THE BLOG
09/05/2009 05:12 am ET | Updated May 25, 2011

I Trusted You

Isn't it great that our kids are stuck with us for a fairly lengthy period of time? If we screw up and say something that perhaps wasn't the best possible parenting expression, they're going to be around tomorrow, too. We're going to get another chance to do better.

This is extremely important in the realm of parenting. Most of us have absorbed the wisdom that our kids will perceive negative comments about themselves so powerfully that it will take from 10 to 20 times the number of positive remarks to create a perception of balance. That's why we need to hesitate when we tell our kid that maybe they could have tried a little harder on that quiz. Have we already told them on 10 different occasions how great they've done something?

I'm feeling the same way about customer service at the moment. Take great care of me (basically just do a good job) and I'll keep using you. But screw up, especially if it makes me look bad, and it will take a long, long time before I trust you again.

In the online book business, two giants duke it out for our business: Amazon and Barnes & Noble. If you happen to be a One-Click Prime Amazon user, you have experienced the ultimate in online ease of shopping. Say you have a sudden inexplicable urge to unravel the secrets of innovation, and Presto! -- your copy of The Genius Machine is on its way to your doorstep after only a few seconds of effort on your part. Jeff Bezos has created perfection, no question about it.

So what brought me to Barnes & Noble's website two weeks ago to order a book for my son's birthday? The book, the well-reviewed Science: A Four Thousand Year History by Patricia Fara was out of stock on Amazon, an unusual occurrence. Fortunately, B & N showed the book as "in stock" so I ordered it and selected a shipping speed that insured the book would arrive on time. Added gift wrapping and a birthday wish.

Within a few minutes a confirmation arrived in my email. Wonderful feeling, all's right with the world. A few days later my wife and I decided on short notice to join a family event in Los Angeles that coming weekend. We would also have the happy chance to celebrate in person with our birthday boy.

At the birthday lunch I had expected my son to say something about the book, since it suits his interests so perfectly. But he said nothing, and I knew right away: something had gone wrong.

Can anyone tell my why a late birthday greeting or present is completely different from an on-time birthday thought? "Hope you had a lovely birthday last week. Wednesday was it?" Thanks a lot. But the party's over.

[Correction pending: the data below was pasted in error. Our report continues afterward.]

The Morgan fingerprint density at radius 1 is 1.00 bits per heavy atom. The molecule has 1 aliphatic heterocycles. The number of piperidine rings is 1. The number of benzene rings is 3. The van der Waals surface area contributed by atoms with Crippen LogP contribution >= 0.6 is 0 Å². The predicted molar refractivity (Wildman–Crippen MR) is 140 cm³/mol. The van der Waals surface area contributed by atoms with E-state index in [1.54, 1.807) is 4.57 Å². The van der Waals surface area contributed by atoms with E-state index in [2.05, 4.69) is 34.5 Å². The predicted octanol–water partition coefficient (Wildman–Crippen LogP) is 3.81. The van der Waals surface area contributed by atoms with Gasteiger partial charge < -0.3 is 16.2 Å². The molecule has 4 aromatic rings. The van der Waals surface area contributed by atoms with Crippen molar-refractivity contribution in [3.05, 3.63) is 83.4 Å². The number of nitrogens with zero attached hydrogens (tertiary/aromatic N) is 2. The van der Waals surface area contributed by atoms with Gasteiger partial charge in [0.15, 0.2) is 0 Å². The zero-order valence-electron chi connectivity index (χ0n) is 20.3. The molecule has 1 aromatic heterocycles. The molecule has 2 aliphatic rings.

I returned to my office to find an email from Barnes & Noble. Whoops! The book was actually out of stock. Would you like to sign in and authorize a 30 day extension of your order? We hope it will be back in stock during that time.

Hell no! I wanted more than that. I wanted an explanation... to know how an inventory system that can tell me if a title is in any Barnes & Noble store in the country, and that tells me if it is in the warehouse, can be wrong. I called Phylis in customer service, who was not looking forward to my call. She made a few attempts to explain that just because the system says a book is in stock and I order it and the order is confirmed, sometimes someone else will order a 100 copies of that same book and you're just out of luck. This didn't make any sense to me so I asked to speak to a supervisor. I held on the line for way to long listening to some crappy music when another person finally came on the line. She was as nice as peach cobbler, but all she could do was repeat what Phylis had said. So, I carefully stated what I was hearing: when you order something from Barnes & Noble that's "In Stock" and believe you're sending a gift that needs to arrive on time, and when you receive a confirmation that you order has been accepted and the shipping date had been confirmed, it actually means nothing at all.

Well, maybe that's not fair as to what Barnes & Noble are saying. Maybe what their confirmation really means is, "We'll try."

So now I'm feeling a little wary about Barnes & Noble. They certainly have some very nice people answering the phones over there, but there's a little something missing in our relationship. I'm feeling like they're coming home late from the office a little too often. You get my drift? I'm not feeling trust anymore. And I'm wondering how an organization ever gets the opportunity to create 10 or 20 positive customer relation experiences after they've created 1 big negative one.

That's the hard thing about regaining trust when you're not under the same roof. I may not be here tomorrow to see how really great you can be. Unlike kids, us customers aren't captive.